Pope John VII

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Pope

John VII
Byzantinischer Mosaizist um 705 002.jpg
Byzantine Mosaic of John VII, from about 705
Papacy began1 March 705
Papacy ended18 October 707
Predecessor John VI
Successor Sisinnius
Personal details
Born650
Rossano in Calabria, Byzantine Empire
Died(707-10-18)18 October 707
Other popes named John

Pope John VII (Latin : Ioannes VII; c. 650 – 18 October 707) was Bishop of Rome from 1 March 705 to his death in 707. [1] Like his predecessor, John VI, John VII was an ethnic Greek. [2] He is one of the popes of the Byzantine Papacy.

Pope John VI pope

Pope John VI was Bishop of Rome from 30 October 701 to his death in 705. John VI was a Greek from Ephesus who reigned during the Byzantine Papacy. His papacy was noted for military and political breakthroughs on the Italian peninsula. He succeeded to the papal chair two months after the death of Pope Sergius I, and his election occurred after a vacancy of less than seven weeks. He himself was succeeded by Pope John VII after a vacancy of less than two months. The body of the pope was buried in Old St. Peter's Basilica.

Byzantine Papacy Byzantine domination of the Roman papacy, 537 to 752

The Byzantine Papacy was a period of Byzantine domination of the Roman papacy from 537 to 752, when popes required the approval of the Byzantine Emperor for episcopal consecration, and many popes were chosen from the apocrisiarii or the inhabitants of Byzantine-ruled Greece, Syria, or Sicily. Justinian I conquered the Italian peninsula in the Gothic War (535–554) and appointed the next three popes, a practice that would be continued by his successors and later be delegated to the Exarchate of Ravenna.

Contents

Biography

John was a native of Rossano in Calabria. [2] [3] His father, Plato (c. 620 – 686), was imperial cura palatii urbis Romae, or curator of the Palatine Hill. This makes John the first pope to be the son of a Byzantine official. [4] His mother was called Blatta (c. 627 – 687). [4] His paternal grandfather was Theodorus Chilas (c. 600 – aft. 655), a Senator in 655. [5]

Rossano Frazione in Calabria, Italy

Rossano is a town and frazione of Corigliano-Rossano in the province of Cosenza, Calabria, southern Italy. The city is situated on an eminence c. 3. km from the Gulf of Taranto. The town is known for its marble and alabaster quarries.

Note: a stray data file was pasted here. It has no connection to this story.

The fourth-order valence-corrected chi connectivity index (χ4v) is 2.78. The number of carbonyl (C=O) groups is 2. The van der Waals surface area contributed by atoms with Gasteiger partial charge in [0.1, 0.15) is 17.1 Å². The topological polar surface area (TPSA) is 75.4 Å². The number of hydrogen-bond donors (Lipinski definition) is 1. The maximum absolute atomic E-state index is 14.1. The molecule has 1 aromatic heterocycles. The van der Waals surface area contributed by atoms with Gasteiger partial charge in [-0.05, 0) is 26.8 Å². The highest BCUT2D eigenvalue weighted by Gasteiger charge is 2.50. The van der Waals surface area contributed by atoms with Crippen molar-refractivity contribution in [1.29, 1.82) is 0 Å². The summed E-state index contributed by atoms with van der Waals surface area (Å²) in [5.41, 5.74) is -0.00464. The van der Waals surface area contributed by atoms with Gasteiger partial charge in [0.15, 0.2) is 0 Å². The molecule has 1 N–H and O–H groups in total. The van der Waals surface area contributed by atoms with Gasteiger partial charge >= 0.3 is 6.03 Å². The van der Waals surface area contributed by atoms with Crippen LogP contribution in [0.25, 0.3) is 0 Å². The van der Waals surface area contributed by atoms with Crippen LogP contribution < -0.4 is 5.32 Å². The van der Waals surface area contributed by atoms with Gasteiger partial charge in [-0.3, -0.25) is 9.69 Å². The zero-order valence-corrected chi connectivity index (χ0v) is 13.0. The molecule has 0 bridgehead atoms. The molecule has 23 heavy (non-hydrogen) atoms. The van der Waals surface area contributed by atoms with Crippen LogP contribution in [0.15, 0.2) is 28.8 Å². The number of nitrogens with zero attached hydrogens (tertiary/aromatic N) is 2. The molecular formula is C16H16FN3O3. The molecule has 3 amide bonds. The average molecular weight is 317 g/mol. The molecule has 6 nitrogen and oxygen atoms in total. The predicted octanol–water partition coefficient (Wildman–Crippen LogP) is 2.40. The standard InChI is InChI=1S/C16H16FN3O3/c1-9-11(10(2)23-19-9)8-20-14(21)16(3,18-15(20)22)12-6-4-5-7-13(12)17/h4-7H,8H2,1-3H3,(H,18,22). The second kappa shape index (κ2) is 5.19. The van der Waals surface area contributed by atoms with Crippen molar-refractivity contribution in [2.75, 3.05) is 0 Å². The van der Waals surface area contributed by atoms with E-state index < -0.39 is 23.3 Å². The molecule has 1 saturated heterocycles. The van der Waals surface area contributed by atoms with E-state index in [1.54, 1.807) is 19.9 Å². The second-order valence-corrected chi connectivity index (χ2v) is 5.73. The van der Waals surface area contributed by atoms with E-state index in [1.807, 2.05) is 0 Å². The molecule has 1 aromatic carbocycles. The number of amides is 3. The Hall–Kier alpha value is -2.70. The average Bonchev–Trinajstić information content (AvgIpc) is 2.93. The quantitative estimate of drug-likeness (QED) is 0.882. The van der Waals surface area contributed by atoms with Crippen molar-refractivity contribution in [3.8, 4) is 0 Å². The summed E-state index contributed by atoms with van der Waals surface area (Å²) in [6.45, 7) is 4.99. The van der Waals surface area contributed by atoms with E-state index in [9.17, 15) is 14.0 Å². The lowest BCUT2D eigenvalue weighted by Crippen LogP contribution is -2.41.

Calabria Region of Italy

Calabria, known in antiquity as Bruttium, is a region in Southern Italy.

Palatine Hill hill in municipio I, Italy

The Palatine Hill, which is the centremost of the Seven Hills of Rome, is one of the most ancient parts of the city and has been called "the first nucleus of the Roman Empire." It stands 40 metres above the Roman Forum, looking down upon it on one side, and upon the Circus Maximus on the other. From the time of Augustus Imperial palaces were built here. Prior to extensions to the Palace of Tiberius and the construction of the Domus Augustana by Domitian, 81-96 AD, the hill was mostly occupied by the houses of the rich. The perimeter measures 2,182 meters and the area is 255,801 square meters or 63 acres, with a circumference of 1,740 meters while the Regionary Catalogues of the fourth century give a perimeter of 11,510 feet or 3,402 meters (equals 131 acres.

John VII had good relations with the Lombards, who then ruled much of Italy. However, his relations with Justinian II, the Byzantine Emperor, were far from smooth. Papal relations with Byzantium had soured over the Quinisext (or Trullan) council of 692. [6] Scholarly debate contests John VII's stance on the Canons. [7] [8] [9] He did not ratify the Canons, which were deeply unpopular in Italy. Nonetheless, he was criticized, most unusually, by the Liber Pontificalis for not signing them:

Lombards Historical ethnical group

The Lombards or Longobards were a Germanic people who ruled most of the Italian Peninsula from 568 to 774.

Justinian II Byzantine emperor

Justinian II, surnamed the Rhinotmetos or Rhinotmetus, was the last Byzantine Emperor of the Heraclian Dynasty, reigning from 685 to 695 and again from 705 to 711. Justinian II was an ambitious and passionate ruler who was keen to restore the Roman Empire to its former glories, but he responded poorly to any opposition to his will and lacked the finesse of his father, Constantine IV. Consequently, he generated enormous opposition to his reign, resulting in his deposition in 695 in a popular uprising, and he only returned to the throne in 705 with the help of a Bulgar and Slav army. His second reign was even more despotic than the first, and it too saw his eventual overthrow in 711, abandoned by his army who turned on him before killing him.

Quinisext Council synod